This parking lot is part of the old rail bed.

The railroad went diagonally past where this truck is sitting. This is behind the Daily's Beverage plant.

The other side of the Daily's plant.

Heading under Allegheny River Boulevard.


Under the boulevard.

1936 plate.

Headed towards the river.

And this is where the branch begins.


  1. Very cool. I know the area, but have never walked it. Thanks for taking these pics.

    1. It's a nice walk. It's probably pretty grown in now though. It's probably better to wait till fall. The section from Milltown to Hulton Road is probably good but from Hulton Road to Verona might be a little rough in the summer.

    2. Very nostalgic. I grew up in Verona/Oakmont circa 1937 - 1969. Many times did I walk the old railroad line. The ruined house with interesting furnace was most probably my Uncle John Cenk's house, circa 1950 - 1970. My cousins Amelia, Joan, Mary, and Bill Cenk were born and reared there. Amelia and I are still well, both in our late 70's. You will likely find the graves of John, and my grandfather John Cenk, plus my mom and dad Pauline and Samuel Toia in Verona cemetery, in Oakmont. As to the railroad: a train would come up the tracks about 11 PM, and Mary, Amelia and Joan would flash their porchlight on and off, and the engineer would blow the whistle - almost every night.-
      Mike Toia - Culpeper VA

    3. Thanks for writing Mike! Thank you for sharing your memories of the old railroad line. I'm happy you and Amelia are doing well. Thanks again!

  2. Is there any access to the Newfield or Renton mines for exploration??

    1. Not that I could find. I think the Renton Mines were all shaft mines. It looks like there's some buildings left below Renton though. Newfield has all been reclaimed too.

  3. Mike
    I started in mining in 1975 at the Newfield Mine which was one of six mines that produced coal for the Republic Steel coke works. This coal was shipped via the Bessemer to Russellton for cleaning in their prep plant Newfield leased the coal from Pittsburgh Coal in 1952 and at one time Newfield and Renton were physically connected underground. This connection was severed by the installation of bulkheads in 52 The Plummy did ship coal from Newfield until 1963 when the slope was completed and then the Bessemer replaced it . There is one photo of the loadout in the B& LE book . I was also part of the group that actually reopened the mine in early 1994 until the closure in November 1994 due to water issues. You are right, we did ship via truck during this period as we were doing necessary rehab work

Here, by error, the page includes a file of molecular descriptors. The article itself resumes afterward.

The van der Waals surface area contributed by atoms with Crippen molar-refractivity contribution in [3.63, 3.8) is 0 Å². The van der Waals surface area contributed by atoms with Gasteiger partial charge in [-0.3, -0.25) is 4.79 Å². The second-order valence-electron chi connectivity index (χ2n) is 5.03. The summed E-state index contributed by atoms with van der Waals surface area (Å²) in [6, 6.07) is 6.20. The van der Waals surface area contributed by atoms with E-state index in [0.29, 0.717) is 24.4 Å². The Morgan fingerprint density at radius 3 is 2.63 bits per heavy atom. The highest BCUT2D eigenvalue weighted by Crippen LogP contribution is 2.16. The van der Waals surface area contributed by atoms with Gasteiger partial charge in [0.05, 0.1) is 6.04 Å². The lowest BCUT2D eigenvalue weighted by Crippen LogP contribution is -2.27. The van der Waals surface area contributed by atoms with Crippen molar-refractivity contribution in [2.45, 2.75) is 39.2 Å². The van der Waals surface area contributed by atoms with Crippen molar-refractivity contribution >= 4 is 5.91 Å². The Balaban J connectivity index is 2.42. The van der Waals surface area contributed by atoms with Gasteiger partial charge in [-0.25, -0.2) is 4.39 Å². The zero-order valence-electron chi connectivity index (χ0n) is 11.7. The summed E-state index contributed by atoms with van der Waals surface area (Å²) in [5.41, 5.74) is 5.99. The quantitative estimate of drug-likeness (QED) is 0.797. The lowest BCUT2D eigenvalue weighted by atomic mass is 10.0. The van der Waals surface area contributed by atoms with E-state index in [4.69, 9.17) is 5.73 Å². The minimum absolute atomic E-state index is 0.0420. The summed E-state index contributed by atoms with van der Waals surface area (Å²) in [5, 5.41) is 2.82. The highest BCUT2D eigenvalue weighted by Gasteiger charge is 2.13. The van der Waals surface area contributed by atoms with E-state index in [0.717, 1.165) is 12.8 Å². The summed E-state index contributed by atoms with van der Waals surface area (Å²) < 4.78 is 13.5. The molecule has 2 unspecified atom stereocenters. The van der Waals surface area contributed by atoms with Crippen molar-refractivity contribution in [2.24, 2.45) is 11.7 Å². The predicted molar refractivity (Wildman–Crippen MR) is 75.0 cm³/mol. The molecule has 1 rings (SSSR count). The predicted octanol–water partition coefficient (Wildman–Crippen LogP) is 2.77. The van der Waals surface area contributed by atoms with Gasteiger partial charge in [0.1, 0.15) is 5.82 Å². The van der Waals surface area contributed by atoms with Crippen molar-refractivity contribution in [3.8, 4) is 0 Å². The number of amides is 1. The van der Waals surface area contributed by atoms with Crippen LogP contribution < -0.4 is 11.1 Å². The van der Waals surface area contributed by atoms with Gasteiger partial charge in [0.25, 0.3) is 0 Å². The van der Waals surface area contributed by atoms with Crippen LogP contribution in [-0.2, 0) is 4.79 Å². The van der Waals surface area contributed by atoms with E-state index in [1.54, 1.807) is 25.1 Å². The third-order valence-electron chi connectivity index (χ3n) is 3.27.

1. Thank you for the information and accurate dates. Thanks for looking at my blog.

  4. Mike
    Yes both Newfield and Renton were shaft mines

  5. The old building just past the Milltown trestle was some type of sub-station for the power co., the dirt road was accesswhich came from the Steurnagle farm. The demise of this rail spur occurred when the conveuyer belt was completed(mid 1960's), which sent the mined coal directly to the B&LE, eliminating the for Plummy(our nickname for this line.

  6. Hi, thanks Mike for this blog post, really helpful! I heard about this old railroad line last week at a Verona Historical Society meeting, and went out today to hike it from the trailer park heading towards the old mine. Trail is in fine condition, until I got to the old bridge maybe a mile away. Difficult crossing even in good weather! I might've tried it on my own, but I had a small fluffy dog with me and didn't want to chance it. :) Might try it again without the dog...

    1. Hi Jeff, that bridge is pretty tricky from what I remember. I think it's tough even getting onto it. I'm usually pretty brave when it comes to bridges but I didn't do that one. I think it was snow covered the day I was out there too.

  7. This is awesome. I grew up in Verona and walk that many times and never knew what it was for. Thanks